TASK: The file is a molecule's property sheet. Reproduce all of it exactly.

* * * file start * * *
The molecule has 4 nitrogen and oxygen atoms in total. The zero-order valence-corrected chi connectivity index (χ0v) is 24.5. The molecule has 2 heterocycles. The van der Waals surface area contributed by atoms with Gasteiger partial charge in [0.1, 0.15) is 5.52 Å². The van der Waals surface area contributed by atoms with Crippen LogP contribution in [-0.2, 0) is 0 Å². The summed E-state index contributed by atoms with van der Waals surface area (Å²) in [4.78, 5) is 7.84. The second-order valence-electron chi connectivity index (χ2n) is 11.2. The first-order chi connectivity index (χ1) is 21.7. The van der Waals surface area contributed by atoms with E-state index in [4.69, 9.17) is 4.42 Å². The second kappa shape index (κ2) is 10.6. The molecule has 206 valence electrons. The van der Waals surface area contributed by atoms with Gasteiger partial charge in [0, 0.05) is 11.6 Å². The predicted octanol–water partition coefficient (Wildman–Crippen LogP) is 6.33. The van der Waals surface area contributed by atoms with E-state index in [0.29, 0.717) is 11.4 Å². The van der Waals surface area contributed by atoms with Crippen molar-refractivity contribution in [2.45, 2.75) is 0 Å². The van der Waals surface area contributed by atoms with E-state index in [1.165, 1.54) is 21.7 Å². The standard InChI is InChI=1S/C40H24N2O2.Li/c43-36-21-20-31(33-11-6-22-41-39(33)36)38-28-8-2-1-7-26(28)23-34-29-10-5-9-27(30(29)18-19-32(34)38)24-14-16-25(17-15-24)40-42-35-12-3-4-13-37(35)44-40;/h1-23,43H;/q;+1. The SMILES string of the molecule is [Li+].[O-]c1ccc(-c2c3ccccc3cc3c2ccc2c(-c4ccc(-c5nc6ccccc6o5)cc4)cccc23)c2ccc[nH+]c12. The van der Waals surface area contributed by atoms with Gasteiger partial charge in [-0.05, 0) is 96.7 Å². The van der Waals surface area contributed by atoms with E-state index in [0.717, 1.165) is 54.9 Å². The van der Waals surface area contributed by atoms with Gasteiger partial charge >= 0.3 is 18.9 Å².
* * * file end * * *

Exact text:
The molecule has 4 nitrogen and oxygen atoms in total. The zero-order valence-corrected chi connectivity index (χ0v) is 24.5. The molecule has 2 heterocycles. The van der Waals surface area contributed by atoms with Gasteiger partial charge in [0.1, 0.15) is 5.52 Å². The van der Waals surface area contributed by atoms with Crippen LogP contribution in [-0.2, 0) is 0 Å². The summed E-state index contributed by atoms with van der Waals surface area (Å²) in [4.78, 5) is 7.84. The second-order valence-electron chi connectivity index (χ2n) is 11.2. The first-order chi connectivity index (χ1) is 21.7. The van der Waals surface area contributed by atoms with E-state index in [4.69, 9.17) is 4.42 Å². The second kappa shape index (κ2) is 10.6. The molecule has 206 valence electrons. The van der Waals surface area contributed by atoms with Gasteiger partial charge in [0, 0.05) is 11.6 Å². The predicted octanol–water partition coefficient (Wildman–Crippen LogP) is 6.33. The van der Waals surface area contributed by atoms with E-state index in [0.29, 0.717) is 11.4 Å². The van der Waals surface area contributed by atoms with Crippen molar-refractivity contribution in [2.45, 2.75) is 0 Å². The van der Waals surface area contributed by atoms with E-state index in [1.165, 1.54) is 21.7 Å². The standard InChI is InChI=1S/C40H24N2O2.Li/c43-36-21-20-31(33-11-6-22-41-39(33)36)38-28-8-2-1-7-26(28)23-34-29-10-5-9-27(30(29)18-19-32(34)38)24-14-16-25(17-15-24)40-42-35-12-3-4-13-37(35)44-40;/h1-23,43H;/q;+1. The SMILES string of the molecule is [Li+].[O-]c1ccc(-c2c3ccccc3cc3c2ccc2c(-c4ccc(-c5nc6ccccc6o5)cc4)cccc23)c2ccc[nH+]c12. The van der Waals surface area contributed by atoms with Gasteiger partial charge in [-0.05, 0) is 96.7 Å². The van der Waals surface area contributed by atoms with E-state index in [0.717, 1.165) is 54.9 Å². The van der Waals surface area contributed by atoms with Gasteiger partial charge >= 0.3 is 18.9 Å².